The following article is a guest post.
When there’s an evident conflict in the workplace, it’s probable that it’s getting in the way of your work. Not to mention the effects it’ll have on the atmosphere as well as upon your fellow colleagues.
With six out of ten people experiencing or witnessing bullying in the workplace, it’s definitely safe to say you could be exposed to it on a daily basis.
Looking for a way to remedy it? These five methods will ensure the conflict is put to an end, effectively making coming to work a lot more pleasant an experience.
1. Talk to the boss.
Perhaps the easiest and most direct way to eliminate conflict in the workplace – whether you’re involved in it or not – is by talking to the boss. They’ll have the responsibility and the power to directly approach those guilty of the conflict, whether it be a mutual bashing of heads or direct bullying, and likely stop it from continuing.
Although you may think your boss is too busy to deal with something as seemingly menial as a conflict in the workplace, it’s important for both of you to consider how hindering it could be both to those involved and those distracted by it.
If you are the boss and somebody approaches you with a claim of conflict or workplace bullying, make sure you put an immediate plan into action in order to stop it as soon as possible. It isn’t fair for your employees to have to deal with a bad apple or two. Especially if it’s getting in the way of their productivity.
Let the conflict continue, however, and there’s no telling how far it could go. You could end up losing fellow employees in the process – don’t let that happen. Nip it in the bud before it becomes extremely detrimental.
2. Pull the culprits aside.
If you feel the conflict is minor enough to be dealt with alone, there’s no reason not to at least try. Ask those involved in said conflict to come aside and talk with you. If there’s someone else there listening to the points made by each party, you’ll be able to decipher just where things are going wrong and effectively go from there.
Sometimes all it takes is a quick discussion with each other to remedy any issues existing between those involved. And so initiating that discussion could do wonders in preventing said conflict going any further.
It may be ideal to let your boss know you’re doing it beforehand, too. If anything goes awry and you fail to reach a desirable conclusion, their intervention could be the catalyst for change.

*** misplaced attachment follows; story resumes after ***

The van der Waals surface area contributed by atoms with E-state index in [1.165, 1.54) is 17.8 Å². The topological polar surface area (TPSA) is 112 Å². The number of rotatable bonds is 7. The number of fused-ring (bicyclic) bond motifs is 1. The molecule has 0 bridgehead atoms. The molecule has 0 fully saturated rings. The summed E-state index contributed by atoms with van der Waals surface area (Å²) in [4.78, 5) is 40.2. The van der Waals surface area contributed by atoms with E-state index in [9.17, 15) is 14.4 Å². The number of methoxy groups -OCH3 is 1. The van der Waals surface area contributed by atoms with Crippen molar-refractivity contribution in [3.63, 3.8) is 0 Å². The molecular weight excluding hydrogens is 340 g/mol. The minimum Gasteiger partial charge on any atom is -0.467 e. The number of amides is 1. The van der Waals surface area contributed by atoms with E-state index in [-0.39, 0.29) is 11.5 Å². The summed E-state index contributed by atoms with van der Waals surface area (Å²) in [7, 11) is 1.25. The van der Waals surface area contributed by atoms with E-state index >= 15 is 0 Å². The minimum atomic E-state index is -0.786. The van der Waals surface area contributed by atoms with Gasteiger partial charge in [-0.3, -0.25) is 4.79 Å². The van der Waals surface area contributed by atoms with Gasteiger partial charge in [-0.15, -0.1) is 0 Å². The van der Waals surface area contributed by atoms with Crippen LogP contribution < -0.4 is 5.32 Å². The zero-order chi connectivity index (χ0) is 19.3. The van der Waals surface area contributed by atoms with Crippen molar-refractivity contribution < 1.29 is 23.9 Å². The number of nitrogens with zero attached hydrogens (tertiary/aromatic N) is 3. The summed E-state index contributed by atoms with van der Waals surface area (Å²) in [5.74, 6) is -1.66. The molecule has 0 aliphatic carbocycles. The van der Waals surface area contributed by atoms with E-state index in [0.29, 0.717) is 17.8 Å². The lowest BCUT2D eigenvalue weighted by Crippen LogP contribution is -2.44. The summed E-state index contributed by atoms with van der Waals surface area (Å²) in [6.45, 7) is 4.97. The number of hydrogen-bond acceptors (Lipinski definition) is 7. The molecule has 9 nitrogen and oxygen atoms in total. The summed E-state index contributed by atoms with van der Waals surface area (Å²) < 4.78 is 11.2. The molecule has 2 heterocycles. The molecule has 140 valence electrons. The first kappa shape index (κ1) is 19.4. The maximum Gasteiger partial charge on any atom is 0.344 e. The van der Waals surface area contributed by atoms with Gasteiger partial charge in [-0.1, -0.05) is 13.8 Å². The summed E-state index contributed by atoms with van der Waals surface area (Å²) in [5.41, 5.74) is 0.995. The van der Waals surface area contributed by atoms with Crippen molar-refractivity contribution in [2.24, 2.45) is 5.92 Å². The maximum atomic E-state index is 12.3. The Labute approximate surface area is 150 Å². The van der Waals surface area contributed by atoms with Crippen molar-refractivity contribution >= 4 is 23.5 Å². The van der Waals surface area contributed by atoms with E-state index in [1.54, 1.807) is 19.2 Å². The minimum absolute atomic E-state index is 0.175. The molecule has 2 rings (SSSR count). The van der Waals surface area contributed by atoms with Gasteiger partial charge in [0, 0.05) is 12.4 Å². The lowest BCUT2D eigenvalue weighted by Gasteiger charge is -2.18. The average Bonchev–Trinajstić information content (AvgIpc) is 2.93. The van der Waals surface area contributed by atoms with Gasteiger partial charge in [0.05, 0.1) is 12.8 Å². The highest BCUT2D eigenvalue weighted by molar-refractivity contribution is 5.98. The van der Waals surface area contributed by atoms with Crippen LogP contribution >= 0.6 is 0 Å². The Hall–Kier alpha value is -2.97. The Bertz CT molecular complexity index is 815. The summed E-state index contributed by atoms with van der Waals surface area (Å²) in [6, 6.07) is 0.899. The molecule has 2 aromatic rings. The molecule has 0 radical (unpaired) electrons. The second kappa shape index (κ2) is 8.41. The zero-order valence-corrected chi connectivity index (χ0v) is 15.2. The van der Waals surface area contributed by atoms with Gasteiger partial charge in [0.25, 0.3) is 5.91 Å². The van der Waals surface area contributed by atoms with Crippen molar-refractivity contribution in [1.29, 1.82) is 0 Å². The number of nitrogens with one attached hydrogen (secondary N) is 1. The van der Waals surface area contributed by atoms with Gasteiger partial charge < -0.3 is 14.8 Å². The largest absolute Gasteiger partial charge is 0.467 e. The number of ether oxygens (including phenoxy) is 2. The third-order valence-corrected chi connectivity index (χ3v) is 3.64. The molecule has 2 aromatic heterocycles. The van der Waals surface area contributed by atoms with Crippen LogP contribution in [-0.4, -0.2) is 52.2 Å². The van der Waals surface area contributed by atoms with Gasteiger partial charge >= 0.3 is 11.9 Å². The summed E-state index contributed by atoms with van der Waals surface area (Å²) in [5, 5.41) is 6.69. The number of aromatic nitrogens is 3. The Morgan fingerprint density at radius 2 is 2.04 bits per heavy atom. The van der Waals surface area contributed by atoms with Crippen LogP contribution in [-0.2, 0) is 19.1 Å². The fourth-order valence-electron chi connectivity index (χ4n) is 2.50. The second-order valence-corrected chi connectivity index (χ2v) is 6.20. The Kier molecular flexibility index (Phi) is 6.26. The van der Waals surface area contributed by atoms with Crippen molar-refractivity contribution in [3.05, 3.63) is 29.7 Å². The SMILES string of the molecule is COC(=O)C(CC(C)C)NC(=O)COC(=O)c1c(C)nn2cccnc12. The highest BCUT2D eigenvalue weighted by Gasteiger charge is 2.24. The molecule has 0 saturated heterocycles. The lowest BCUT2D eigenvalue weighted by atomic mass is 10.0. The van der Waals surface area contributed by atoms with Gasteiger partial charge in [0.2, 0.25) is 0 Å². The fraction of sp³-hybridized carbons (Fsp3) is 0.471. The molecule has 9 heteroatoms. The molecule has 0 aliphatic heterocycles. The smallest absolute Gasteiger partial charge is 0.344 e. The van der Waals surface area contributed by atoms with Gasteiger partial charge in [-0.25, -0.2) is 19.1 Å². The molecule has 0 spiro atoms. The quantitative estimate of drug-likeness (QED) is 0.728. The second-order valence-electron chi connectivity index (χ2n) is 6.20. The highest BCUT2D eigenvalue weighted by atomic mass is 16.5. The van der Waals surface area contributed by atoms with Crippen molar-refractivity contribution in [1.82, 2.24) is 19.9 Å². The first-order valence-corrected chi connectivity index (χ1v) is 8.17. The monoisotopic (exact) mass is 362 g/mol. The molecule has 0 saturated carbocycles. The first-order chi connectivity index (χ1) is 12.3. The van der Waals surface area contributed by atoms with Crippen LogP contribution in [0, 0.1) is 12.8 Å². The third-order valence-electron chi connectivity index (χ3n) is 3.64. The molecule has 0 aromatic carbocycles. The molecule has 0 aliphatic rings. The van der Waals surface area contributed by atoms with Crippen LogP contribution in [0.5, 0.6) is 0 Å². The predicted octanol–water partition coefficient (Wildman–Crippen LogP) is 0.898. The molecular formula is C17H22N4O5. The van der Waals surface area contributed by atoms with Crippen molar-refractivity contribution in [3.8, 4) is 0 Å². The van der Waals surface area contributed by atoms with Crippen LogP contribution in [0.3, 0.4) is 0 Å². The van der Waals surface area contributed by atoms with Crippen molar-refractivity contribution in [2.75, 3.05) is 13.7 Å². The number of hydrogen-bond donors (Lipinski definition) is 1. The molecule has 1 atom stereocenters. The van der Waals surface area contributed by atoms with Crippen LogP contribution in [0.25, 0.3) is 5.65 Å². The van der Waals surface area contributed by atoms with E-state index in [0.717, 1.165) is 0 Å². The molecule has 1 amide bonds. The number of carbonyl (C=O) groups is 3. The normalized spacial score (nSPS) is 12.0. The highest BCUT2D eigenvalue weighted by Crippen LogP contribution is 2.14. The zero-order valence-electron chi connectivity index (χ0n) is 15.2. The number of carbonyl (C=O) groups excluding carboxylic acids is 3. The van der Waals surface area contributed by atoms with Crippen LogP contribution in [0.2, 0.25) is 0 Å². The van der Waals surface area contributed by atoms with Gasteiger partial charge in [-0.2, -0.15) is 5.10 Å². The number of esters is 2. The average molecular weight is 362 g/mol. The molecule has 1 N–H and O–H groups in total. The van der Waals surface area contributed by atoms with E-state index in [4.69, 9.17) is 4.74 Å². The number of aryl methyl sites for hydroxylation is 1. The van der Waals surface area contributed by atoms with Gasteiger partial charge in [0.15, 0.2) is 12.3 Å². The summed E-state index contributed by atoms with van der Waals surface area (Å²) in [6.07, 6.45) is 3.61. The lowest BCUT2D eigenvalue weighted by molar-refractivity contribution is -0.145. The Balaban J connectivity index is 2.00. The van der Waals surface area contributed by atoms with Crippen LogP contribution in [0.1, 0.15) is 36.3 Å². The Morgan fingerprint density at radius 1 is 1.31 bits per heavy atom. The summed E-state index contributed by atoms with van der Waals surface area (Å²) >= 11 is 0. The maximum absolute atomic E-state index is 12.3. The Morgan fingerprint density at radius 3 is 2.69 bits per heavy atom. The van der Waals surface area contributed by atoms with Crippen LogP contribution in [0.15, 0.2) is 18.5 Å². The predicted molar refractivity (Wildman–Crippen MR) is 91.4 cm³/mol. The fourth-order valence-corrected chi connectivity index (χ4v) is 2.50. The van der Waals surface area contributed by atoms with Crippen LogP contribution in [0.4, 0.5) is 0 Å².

3. Transform your own space.
Feeling hopeless in remedying the conflict in the workplace? Focus on your own surroundings and how you can better the situation for yourself. Often all it takes is a change of scenery. So if you’re feeling oppressed by the tension or outright warring in the workplace, don’t hesitate to remove yourself and work elsewhere if possible.
Many offices nowadays are evolving to promote different workspaces. Common areas, secluded hideaways, and varied meeting rooms all help promote productivity and can often give you a space to get away from distractions and work to the best of your ability.
If there’s conflict you’re desperate to remove yourself from, think about other areas you could work – especially if all you need is a laptop.
4. Don’t interact with them.
As opposed to tackling the conflict head-on or removing yourself from the situation, you could make an effective stand just by ignoring them completely.
This will work especially well if it’s a workplace bully you’re trying to stop in their tracks. By refusing to entertain their remarks or actions, they’ll likely become bored and eventually stop their tirades should they not get a rise out of you.
The only reason bullies continue to operate is if they get a reaction out of you, so make sure you’re not one to give in. Simply give them the cold shoulder, and if their actions persist, tell the boss. They’ll soon stop what they’re doing.
5. Talk to HR.
Alternatively, instead of approaching the boss, HR is another good solution to solve any issue, not just that of conflict or bullying. It’s what they’re there for. If your company has an effective and trustworthy HR department, be sure to report your problems there.
HR is a great option should you need to report a conflict and feel that management or your boss are/is too busy to deal with it. It’s there for a reason. Use HR whenever you need to, especially when said conflict or bullying is getting in the way of your work and productivity.
Do you have any more tips for dealing with conflict in the workplace?